The rise of Hindu artwork marks a shift from old Vedic Hinduism to a new form of Hinduism based on Puranic stories, which embraced local gods and goddesses. While Brahmins transformed local gods into manifestations of the divine, who enjoyed song and dance and pleasure and power, Buddhists and Jains remained monastic and saw local deities as simply serving Buddha or Tirthankaras. This made Brahmins more popular with local chieftains, who gave Brahmins land grants (deva-bhoga) where rice could be grown to feed their gods. The wealth from these lands funded the building of grand Hindu temples. By 1000 CE, we see a gradual decline of Buddhism and Jainism in South India and the rise of Shaivism and Vaishnavism.
Bhakti in tension
‘I affectionately adore the linga that is placed on my head, tied with my hair.’ This line is found carved in Telugu script on a granite stone, above the image of man with a Shiva-linga on his head, found at the Agastisvaraswamy temple complex at Abbayapalem village in Maripeda Mandal of the distric, and dated to 12th century, indicating the presence of Shaivism in the Kakatiya period. This reminds us of the practice of tying the atma-linga around the neck instituted by Basava-anna, a revolutionary saint from Karnataka, and the rise of the Lingayat and Veera-shaiva movement in this region around this time.
Carrying images of gods on the head, on pots and in baskets, is common in the Deccan region. We find this in the worship of goddesses like Yellamma. Jain scriptures speak of Yakshis like Ambika carrying images of the Tirthankara on their head all the time. This may have influenced the practice of keeping the linga stone either around the neck or tied to the hair.
Lamudigalam was a Shaiva sect, similar to the Lingayat movement, that rejected the hierarchies and boundaries created by caste. So they rejected Shiva worship as practised in temples managed by Brahmins and sought direct access to the divine. At the same time they rejected the Jain faith that valued the individual soul (jiva-atma) but denied the existence of a cosmic soul (param-atma). This form of devotional Shaivism saw Shiva as the formless divine, present everywhere, and distinguished itself from temple-based Brahmanical Shaivism, favoured by kings, as well as Jainism, favoured by merchants. All of them rejected Buddhism that denied the existence of the soul itself. These tensions and transformations are most visible in Adavi Somanapalli caves, which was a Jain shrine, later converted to a Shiva shrine by placement of a Shiva-linga.
Arrival of Islam
In the 14th century, the Delhi Sultanate made its way into South India, and they were followed by Sufi missionaries of Islam. This period witnessed the rise of the Vijaynagar empire that pushed back against the Bahmani Sultans. They fought over control over the old “Cotton Highways”. The Vijayanagara kings were centred in Karnataka and they originally venerated Shiva as Virupaksha, located in their capital. But after the city was sacked by the alliance of Muslim Sultans in the 16th century, we find the Vijayangar kings (forced to move South) venerating Venkateshwara Balaji (a form of Vishnu), at Tirupati, more and more, in their official documents.
From this period Telangana came under greater control of Muslim kings – the Bahamanis in the 14th century, then Qutb Shahis from the 16th century, and from the 18th century, the Asaf Jhahi. The great wealth of Telangana Sultans, Shahs and Nizams came from the Golconda diamond mines which inspired stories such as those of Sinbad the Sailor who travels from Arabia in search of diamonds to India.
These diamonds adorned the crowns of Tirupati Balaji who descended from his heavenly adobe of Vaikuntha, chasing an angry Lakshmi, and found a home in the seven hills of Tirumalai which reminded him of the seven hoods of Adi Sesha, the cosmic serpent. To stay here, he had to marry a local princess, Pamdavati. For this he had to take a loan from Kubera, the treasurer of the gods. To repay this debt, he seeks help from devotees. Those who pay him either by giving him gold, or donating their hair (sold in international wig markets), are repaid with interest, which brings them fortune. This belief, and the patronage of Vijaynagar kings, made Tirupati Balaji the richest Hindu temple.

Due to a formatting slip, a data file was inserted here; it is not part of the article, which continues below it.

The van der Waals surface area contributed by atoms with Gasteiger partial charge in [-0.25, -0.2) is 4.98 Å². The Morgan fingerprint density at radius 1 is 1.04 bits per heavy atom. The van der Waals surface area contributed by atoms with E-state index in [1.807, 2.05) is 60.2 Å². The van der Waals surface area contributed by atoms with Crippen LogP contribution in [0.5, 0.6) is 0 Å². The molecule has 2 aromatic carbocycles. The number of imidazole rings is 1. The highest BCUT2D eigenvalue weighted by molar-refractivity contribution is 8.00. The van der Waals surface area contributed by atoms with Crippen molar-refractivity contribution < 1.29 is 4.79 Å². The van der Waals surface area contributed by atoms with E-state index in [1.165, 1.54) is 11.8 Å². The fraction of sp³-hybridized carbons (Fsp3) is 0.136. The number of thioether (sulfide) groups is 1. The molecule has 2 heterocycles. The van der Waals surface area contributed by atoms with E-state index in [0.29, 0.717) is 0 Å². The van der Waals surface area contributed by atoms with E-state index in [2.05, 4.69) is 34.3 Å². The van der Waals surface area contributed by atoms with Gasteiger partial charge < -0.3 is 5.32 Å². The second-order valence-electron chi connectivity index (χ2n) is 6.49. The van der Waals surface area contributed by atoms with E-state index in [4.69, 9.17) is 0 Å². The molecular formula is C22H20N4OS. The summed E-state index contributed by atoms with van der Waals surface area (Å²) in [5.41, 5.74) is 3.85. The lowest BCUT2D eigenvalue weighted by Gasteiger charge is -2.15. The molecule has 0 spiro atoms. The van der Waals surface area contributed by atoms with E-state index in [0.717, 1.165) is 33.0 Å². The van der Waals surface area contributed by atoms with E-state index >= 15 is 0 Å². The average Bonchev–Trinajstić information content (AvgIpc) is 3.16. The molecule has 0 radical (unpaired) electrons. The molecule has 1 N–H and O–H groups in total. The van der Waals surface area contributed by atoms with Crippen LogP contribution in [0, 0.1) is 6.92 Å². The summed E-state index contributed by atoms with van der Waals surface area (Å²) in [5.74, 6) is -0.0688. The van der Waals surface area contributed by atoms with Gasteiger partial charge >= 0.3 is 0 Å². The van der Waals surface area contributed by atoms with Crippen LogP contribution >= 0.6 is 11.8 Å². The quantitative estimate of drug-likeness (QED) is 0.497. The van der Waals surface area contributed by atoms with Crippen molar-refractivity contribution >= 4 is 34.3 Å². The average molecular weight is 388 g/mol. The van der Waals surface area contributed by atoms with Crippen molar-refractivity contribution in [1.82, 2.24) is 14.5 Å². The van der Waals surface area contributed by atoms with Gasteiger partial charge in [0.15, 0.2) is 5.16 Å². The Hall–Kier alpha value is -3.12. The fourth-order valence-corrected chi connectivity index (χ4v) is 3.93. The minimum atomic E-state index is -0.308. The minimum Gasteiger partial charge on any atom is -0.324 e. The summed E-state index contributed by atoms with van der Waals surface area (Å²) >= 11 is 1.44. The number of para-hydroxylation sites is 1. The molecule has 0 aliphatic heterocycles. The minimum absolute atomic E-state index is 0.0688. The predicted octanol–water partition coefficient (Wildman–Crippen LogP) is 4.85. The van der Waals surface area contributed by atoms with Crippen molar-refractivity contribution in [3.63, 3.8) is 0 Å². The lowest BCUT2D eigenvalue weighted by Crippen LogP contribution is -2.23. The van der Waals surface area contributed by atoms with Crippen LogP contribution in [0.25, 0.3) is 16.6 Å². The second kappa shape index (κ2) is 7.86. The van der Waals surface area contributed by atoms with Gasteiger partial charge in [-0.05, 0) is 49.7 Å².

No story of Hindu history of Telangana is complete without referring to Madanna and Akkanna, Hindu courtiers of the Qutb Shahi kings, in the 17th century, who collected jizya tax from non-Muslim people but used it wisely to create public works that benefited traders and travellers and pilgrims. This made them popular and powerful, but also earned them the ire of conservative Muslims who felt their king was being too lenient to the kafirs, and so invited Aurangzeb to attack the land. To keep the peace the brothers offered the Mughal Emperor a huge tribute. But that was not enough to satisfy the ambition of the Delhi king who wanted to conquer all of India. The two brothers were beheaded and became the stuff of nationalist lore.
Their sister’s son, Gopanna, was a celebrated Sri Vaishnava bhakti poet, linked to the temple of Ram at Bhadrachalam. Like his uncles, he was an officer of the Qutb Shahi state. When he used the funds to repair the Ram temple, he was accused of fraud and arrested. This was when Aurangzeb attacked Telangana. Realizing this was punishment for arresting Gopanna, the king released the poet-saint. To make peace, the practice of sending pearls by the rulers of Hyderabad to the temple of Ram at Bhadrachalam started.
Also popular in Telangana is the famous Bonallu festival just before the start of the rainy season. Pots of food are carried by women on their head in long processions to the shrines of the local forms Kali (Maisamma, Pochamma, Yellamma, Peddhamma, Dokkalamma, Ankalamma, Poleramma, Maremma, Nookalamma). They feed her (Bonalu comes from the word Bhog) to appease her to protect the land from disease. The spirit of the goddess enters these women, who are led by a Pot-raju, considered to be the wild brother and protector of the goddess. This ritual reminds us of the ancient subaltern foundational and native beliefs of the land, watered by Godavari and Krishna, that predates the arrivals of Muslims, Brahmins, Jains and Buddhists.